US announces steps to combat shortage of baby formula

The temporary move to allow imports will put more formula on store shelves in a few weeks, officials say
US announces steps to combat shortage of baby formula

The US will temporarily allow imports of baby formula from foreign producers in an effort to ease the effects of the ongoing nationwide shortage, which has been putting pressure on American families.

The Food and Drug Administration (FDA) announced the decision on Monday, adding that the new products will have to be in line with US safety and nutrition regulations, which are provided by the FDA, but noted that the review process would be streamlined to make it easier for foreign manufacturers to begin shipping formula to the US.

“We are hopeful this call to the global market will be answered and that international businesses will rise to the occasion to assist in bolstering the supply of products,” FDA Commissioner Robert Califf said in a statement.

White House Press Secretary Karine Jean-Pierre confirmed the move in a press briefing on Monday, adding that the administration was also working on providing transportation and logistical support to major formula manufacturers and retailers.

“We are also in ongoing communications, as we talk about retailers here as well, with Target and Amazon and Walmart and other leading retailers for baby formula to identify parts of the country that may be at risk of critically low supply of infant formula, and have offered to work with manufacturers and retailers to bring more formula to those parts of the country, including the U.S. government transportation and logistical support,” Jean-Pierre said.

US faces baby formula shortage

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The US has been faced with a nationwide shortage of baby formula since February, after already existing supply chain issues stemming from the Covid-19 pandemic were exacerbated by a major product recall by one of the country’s main formula manufacturers, Abbott Laboratories.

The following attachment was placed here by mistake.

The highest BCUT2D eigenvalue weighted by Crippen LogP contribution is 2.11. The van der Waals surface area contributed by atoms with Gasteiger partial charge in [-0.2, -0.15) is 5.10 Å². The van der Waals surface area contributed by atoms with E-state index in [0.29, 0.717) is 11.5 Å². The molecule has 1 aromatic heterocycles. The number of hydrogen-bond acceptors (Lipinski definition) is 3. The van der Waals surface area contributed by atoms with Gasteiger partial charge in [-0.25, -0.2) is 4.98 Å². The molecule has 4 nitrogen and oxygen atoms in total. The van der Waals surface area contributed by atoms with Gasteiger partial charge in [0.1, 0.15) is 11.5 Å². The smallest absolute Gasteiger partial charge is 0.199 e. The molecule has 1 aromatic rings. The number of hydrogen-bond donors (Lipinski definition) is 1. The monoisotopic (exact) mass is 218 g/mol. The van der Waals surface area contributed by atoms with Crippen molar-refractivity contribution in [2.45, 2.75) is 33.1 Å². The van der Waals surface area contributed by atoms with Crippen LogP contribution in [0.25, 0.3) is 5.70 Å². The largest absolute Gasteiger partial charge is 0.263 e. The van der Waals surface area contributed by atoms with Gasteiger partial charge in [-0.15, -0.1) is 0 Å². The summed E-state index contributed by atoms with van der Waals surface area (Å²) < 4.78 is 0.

The FDA had been investigating the manufacturer after it received reports of four infants allegedly falling ill from Abbott’s products. The investigation reportedly found evidence of bacterial contamination at the site of Abbott’s largest production facility in Sturgis, Michigan, and subsequently ordered the plant to suspend operations pending investigation.

On Monday, the US Department of Justice announced that it had reached a tentative agreement with Abbott to resolve safety issues at the plant, and that upon updating its safety protocols, the facility will be able to resume production in as soon as two weeks, as long as it receives approval from the FDA.

However, neither the import of foreign formulas nor the re-launch of Abbott’s Sturgis facility are expected to have an immediate effect on the limited supplies that continue to put pressure on American families. Even if the FDA gives the green light for Abbott to restart domestic production of formula in two weeks, it would still take an additional 8 to 10 weeks for the products to hit store shelves, Abbott Laboratories has said.

And while baby formulas produced in Canada and Europe are mostly equivalent to those in the US, companies looking to enter the US market still face a number of major hurdles, including extensive research and manufacturing standards inspections imposed by the FDA, which could mean that the integration process of these products into US supply chains will take up to several months, according to experts.

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